G1 Studio Monitor
The G1 is a 2-way, 18 liter bass reflex designed for studio monitoring. She features an incredibly flat response that is crucial in sound mixing.
Fig 1 – G1 Frequency Response • Nearfield below 500Hz
Fig 1 is the on-axis response of the G1. Measurements below 500Hz are in nearfield. The response lies within a +/- 2.5dB window from 500Hz to 15kHz.
Fig 2 – G1 RAW Frequency Response • Baffle Width=9-1/2″
To see the actual G1 bass, I superimposed the in-room response below 500Hz (Fig 2). The Black plot below 500Hz includes room reflections. The bass extends down to a healthy 50Hz. More importantly, it is at the same level as the midrange. Ignore the notch at 150Hz. It’s a floor bounce in my setup. No notch is seen in the nearfield plot (Blue plot), confirming that it’s an anomaly.
Fig 3 – G1 Crossover Passband
Fig 3 shows the responses of the drivers. The Blue plot is from a Peerless 835025 mid-woofer and the Red plot is that of a Morel MDT29 tweeter. The Morel tweeter is surface mounted for a flatter response.
Fig 4 – G1 Null
The Violet plot in Fig 4 is when the tweeter is wired in the opposite phase. It resulted in a symmetrical and deep null centered at 1.85kHz, exactly where the two drivers are crossing. But how time-aligned are the drivers?
Fig 5 – REW Woofer and Tweeter Delay Plots
For that, I switched over to REW. This is a wonderful, free software that can measure time-alignment. The Red plot in Fig 5 is the Impulse of the MDT29 tweeter. The Green plot is that of the Peerless 835025 woofer. We can see that at the 100% mark, the woofer reaches the microphone first, closely followed by the tweeter.
Fig 6 – REW Delay Readouts
REW even provides you with a readout of the delays. In the top panel (tweeter), it recorded a delay of 0.31 ms referenced to an acoustic beep. In the lower panel (woofer), the delay is 0.29 ms. This correlates to the plots in Fig 5. The difference between the two delays is 0.002 ms (2 microsec). When converted to distance, this works out to 7mm (0.107 m – 0.100 m). So the woofer is ahead of the tweeter by 7mm.
2 microsec is an exceptionally small delay. If I’m a perfectionist and I insist on 100% time-alignment, all I have to do is recess the woofer in the cutout by 7mm. That will bring the tips in Fig 5 to overlap exactly at 100%. However in use, there’s virtually no difference because I certainly cannot tell two sounds arriving at 2 microsec apart. For all intents and purposes, the G1 Monitor is time-aligned.
Fig 7 – Step Response
The sharp tip at the bottom indicates good alignment between the woofer and the tweeter (Fig 7). In the transient, the G1 exhibits quite a fast attack. She hits the apex at 300 microsec cleanly with no overhang.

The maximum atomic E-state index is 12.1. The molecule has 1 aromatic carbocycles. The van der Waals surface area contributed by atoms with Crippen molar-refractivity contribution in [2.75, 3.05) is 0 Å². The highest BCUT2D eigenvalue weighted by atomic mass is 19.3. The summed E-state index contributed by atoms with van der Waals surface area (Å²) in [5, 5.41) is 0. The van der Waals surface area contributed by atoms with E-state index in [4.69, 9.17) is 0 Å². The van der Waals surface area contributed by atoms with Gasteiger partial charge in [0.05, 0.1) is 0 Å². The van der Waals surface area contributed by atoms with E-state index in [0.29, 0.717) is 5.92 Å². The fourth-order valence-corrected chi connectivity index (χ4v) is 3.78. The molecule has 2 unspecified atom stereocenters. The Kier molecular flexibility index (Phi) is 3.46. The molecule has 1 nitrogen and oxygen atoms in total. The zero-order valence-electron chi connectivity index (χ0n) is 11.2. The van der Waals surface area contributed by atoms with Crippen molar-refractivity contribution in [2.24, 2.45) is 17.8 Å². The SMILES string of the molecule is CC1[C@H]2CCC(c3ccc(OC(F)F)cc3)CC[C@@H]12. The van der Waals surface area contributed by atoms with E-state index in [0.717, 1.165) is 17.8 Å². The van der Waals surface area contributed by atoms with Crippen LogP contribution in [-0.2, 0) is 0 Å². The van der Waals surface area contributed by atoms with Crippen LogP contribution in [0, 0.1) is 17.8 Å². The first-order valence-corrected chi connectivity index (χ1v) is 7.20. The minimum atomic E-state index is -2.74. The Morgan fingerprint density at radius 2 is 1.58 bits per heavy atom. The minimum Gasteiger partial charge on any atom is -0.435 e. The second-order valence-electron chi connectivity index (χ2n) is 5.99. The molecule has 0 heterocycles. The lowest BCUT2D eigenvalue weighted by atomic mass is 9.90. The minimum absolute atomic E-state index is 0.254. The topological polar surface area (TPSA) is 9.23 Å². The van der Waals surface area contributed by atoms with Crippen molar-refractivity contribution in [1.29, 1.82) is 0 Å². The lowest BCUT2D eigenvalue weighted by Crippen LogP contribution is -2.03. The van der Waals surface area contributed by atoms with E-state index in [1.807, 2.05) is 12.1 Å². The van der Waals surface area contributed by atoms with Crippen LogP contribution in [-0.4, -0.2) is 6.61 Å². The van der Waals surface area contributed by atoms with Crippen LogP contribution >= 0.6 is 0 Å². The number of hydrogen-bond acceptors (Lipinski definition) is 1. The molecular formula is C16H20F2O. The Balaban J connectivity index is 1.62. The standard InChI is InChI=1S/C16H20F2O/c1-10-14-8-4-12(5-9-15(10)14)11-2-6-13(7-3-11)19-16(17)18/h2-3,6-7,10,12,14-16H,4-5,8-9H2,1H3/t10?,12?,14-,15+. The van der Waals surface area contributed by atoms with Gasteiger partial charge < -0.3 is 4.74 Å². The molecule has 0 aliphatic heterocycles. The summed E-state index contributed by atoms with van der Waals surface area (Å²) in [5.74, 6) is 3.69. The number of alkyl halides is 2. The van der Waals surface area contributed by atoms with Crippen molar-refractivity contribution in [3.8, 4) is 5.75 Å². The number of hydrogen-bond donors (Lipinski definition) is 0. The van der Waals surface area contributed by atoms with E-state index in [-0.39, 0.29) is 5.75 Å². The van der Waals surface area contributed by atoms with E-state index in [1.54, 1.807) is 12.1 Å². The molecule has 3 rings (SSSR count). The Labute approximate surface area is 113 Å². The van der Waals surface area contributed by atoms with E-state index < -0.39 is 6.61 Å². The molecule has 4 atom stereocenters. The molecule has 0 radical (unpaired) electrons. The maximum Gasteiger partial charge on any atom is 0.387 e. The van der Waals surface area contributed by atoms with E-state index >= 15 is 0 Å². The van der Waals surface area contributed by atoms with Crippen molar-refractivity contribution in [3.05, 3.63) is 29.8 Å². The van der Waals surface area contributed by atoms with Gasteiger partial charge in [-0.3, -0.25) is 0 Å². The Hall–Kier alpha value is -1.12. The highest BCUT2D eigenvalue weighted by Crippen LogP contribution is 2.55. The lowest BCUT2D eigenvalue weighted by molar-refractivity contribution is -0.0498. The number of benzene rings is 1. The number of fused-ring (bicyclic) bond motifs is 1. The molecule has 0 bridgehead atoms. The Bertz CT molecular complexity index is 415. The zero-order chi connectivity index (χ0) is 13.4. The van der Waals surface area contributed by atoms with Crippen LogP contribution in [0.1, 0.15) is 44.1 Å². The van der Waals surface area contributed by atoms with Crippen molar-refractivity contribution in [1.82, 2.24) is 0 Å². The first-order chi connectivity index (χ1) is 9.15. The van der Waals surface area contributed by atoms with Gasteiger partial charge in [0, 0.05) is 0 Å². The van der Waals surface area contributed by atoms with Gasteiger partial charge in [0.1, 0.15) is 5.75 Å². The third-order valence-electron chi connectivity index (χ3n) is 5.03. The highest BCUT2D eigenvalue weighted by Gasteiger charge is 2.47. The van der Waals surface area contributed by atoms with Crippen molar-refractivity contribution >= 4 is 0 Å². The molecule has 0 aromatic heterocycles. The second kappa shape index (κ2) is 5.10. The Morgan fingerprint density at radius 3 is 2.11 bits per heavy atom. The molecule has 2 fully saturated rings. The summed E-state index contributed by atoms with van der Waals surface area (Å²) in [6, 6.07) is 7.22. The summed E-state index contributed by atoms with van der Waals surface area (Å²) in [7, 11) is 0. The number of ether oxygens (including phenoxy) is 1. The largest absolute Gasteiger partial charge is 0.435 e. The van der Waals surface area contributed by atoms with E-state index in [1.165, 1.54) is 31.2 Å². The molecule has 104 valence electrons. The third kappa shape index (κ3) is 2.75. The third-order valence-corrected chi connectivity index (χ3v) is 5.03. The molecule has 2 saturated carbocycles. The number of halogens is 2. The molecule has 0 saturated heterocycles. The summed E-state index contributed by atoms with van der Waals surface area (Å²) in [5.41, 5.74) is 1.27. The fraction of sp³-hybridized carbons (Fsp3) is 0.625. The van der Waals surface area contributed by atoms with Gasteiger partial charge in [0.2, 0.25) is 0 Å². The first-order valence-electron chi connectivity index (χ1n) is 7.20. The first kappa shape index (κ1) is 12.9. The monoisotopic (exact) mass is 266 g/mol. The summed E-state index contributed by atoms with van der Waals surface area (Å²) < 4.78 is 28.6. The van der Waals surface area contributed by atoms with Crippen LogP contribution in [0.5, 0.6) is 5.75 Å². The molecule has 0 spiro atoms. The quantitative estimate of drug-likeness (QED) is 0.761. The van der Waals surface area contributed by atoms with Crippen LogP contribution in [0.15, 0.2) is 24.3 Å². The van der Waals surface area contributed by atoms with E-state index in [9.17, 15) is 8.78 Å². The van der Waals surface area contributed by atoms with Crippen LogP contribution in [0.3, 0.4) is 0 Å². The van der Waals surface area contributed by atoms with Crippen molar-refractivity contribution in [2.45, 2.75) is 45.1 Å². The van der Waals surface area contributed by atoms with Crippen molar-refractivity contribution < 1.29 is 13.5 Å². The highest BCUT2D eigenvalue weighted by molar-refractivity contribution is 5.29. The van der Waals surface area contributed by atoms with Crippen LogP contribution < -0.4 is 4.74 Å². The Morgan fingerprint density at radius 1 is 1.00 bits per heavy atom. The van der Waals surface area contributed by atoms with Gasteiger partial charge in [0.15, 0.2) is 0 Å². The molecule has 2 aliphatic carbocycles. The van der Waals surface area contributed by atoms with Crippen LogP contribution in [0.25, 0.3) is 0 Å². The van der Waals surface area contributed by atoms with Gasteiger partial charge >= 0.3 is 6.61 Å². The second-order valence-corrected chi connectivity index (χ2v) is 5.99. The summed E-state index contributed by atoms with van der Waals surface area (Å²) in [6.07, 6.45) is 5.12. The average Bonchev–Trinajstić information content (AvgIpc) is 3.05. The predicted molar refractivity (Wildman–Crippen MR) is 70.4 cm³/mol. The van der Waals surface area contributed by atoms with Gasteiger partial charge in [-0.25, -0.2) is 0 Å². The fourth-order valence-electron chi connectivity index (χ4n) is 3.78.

Fig 8 – Waterfall
Fig 9 – Toneburst Energy Storage
Fig 10 – Spectrogram
The Waterfall (Fig 8) and Toneburst (Fig 9) plots show some excess energy above 2kHz. They will not affect the performance of the G1 as they are dissipated by 2 msec (Fig 10). As for the bleed at 1kHz, it dissipated by 6 msec. I did not detect any smearing during playback.
Fig 11 – Excess Group Delay
The G1 has an Excess Group Delay of -1.77 msec at 45Hz (Fig 11). This is very low for a bass reflex.
Fig 12 – G1 Impedance
Most modern day power amplifiers should find the G1 an easy load (Fig 12). The lowest impedance is about 5.5Ω at 5kHz. With such an impedance, the G1 would normally be labelled as 8Ω nominal.
The electrical phase is not too demanding. Generally, it’s 20º max in the midrange and upper treble. The lowest is at 1.6kHz, where it dips to -45º.
Fig 13 – Maximally Flat Alignment • Fb=44Hz
Coming to the bass reflex alignment, the G1 is tuned for a maximally flat response (Fig 13). The box tuning (Fb) is at 44Hz but the actual tuning is 40Hz as seen in Fig 12. The discrepency is probably due to a higher Vas brought on by the internal stuffing. The port I used is a 1.5″ diameter PVC tube cut to a length of 3″. The -3dB (F3) is at 45Hz, impressively low for a 6.5″ woofer..
Fig 14 – Over-Damped Alignment • Fb=39Hz
If you prefer a tighter bass, the G1 can be tuned for an Over-Damped Alignment with a Fb of 39Hz (Fig 14). Port diameter is still 1.5″. The new length is 4″.
Fig 15 – Sealed Box Alignment • F3=74Hz
If you are not interested in the bass because you want to use it for nearfield monitoring of voices, use a sealed box (Fig 15) instead. This will be similar to the bass roll-off in the Yamaha NS10 which is also a sealed box.
An additional benefit of using a sealed box is a smaller footprint. The box is only 13 liters. That’s a massive 30% reduction than the 18 liters bass reflex.
Sound of G1
The G1 is neutral sounding. This is what a flat response speaker should sound like. There must not be any emphasis in the bass, midrange or treble otherwise it will distort the mix. Basically, what we want in a studio monitor is a zero reference point so that the sound engineer can hear what he’s doing. For comparison, this is what the famous or infamous Yamaha NS10 studio monitor looks like (Fig 16).
Fig 16 – Yamaha NS10 Frequency Response
Crossover is available on request. Free for DIY. Not for Commercial use.
February 18, 2021Projects